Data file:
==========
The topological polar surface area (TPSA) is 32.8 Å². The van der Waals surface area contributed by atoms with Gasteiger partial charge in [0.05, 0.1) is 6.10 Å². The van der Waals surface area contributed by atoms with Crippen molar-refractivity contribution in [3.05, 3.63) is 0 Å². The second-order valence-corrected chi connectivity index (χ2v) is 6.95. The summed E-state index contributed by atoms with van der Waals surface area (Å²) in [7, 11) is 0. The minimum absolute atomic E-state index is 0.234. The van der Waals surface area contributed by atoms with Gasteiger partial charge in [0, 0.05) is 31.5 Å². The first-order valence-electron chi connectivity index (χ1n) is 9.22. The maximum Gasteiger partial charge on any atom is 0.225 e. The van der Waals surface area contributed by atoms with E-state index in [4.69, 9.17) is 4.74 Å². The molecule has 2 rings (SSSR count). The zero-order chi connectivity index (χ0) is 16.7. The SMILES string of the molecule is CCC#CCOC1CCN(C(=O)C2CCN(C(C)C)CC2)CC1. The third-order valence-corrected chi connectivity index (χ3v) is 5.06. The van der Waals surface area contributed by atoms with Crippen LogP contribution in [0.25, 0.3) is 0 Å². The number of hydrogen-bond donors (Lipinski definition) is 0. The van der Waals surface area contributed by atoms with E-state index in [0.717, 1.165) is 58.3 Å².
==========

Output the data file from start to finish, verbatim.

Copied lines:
The topological polar surface area (TPSA) is 32.8 Å². The van der Waals surface area contributed by atoms with Gasteiger partial charge in [0.05, 0.1) is 6.10 Å². The van der Waals surface area contributed by atoms with Crippen molar-refractivity contribution in [3.05, 3.63) is 0 Å². The second-order valence-corrected chi connectivity index (χ2v) is 6.95. The summed E-state index contributed by atoms with van der Waals surface area (Å²) in [7, 11) is 0. The minimum absolute atomic E-state index is 0.234. The van der Waals surface area contributed by atoms with Gasteiger partial charge in [0, 0.05) is 31.5 Å². The first-order valence-electron chi connectivity index (χ1n) is 9.22. The maximum Gasteiger partial charge on any atom is 0.225 e. The van der Waals surface area contributed by atoms with E-state index in [4.69, 9.17) is 4.74 Å². The molecule has 2 rings (SSSR count). The zero-order chi connectivity index (χ0) is 16.7. The SMILES string of the molecule is CCC#CCOC1CCN(C(=O)C2CCN(C(C)C)CC2)CC1. The third-order valence-corrected chi connectivity index (χ3v) is 5.06. The van der Waals surface area contributed by atoms with Crippen LogP contribution in [0.25, 0.3) is 0 Å². The number of hydrogen-bond donors (Lipinski definition) is 0. The van der Waals surface area contributed by atoms with E-state index in [0.717, 1.165) is 58.3 Å².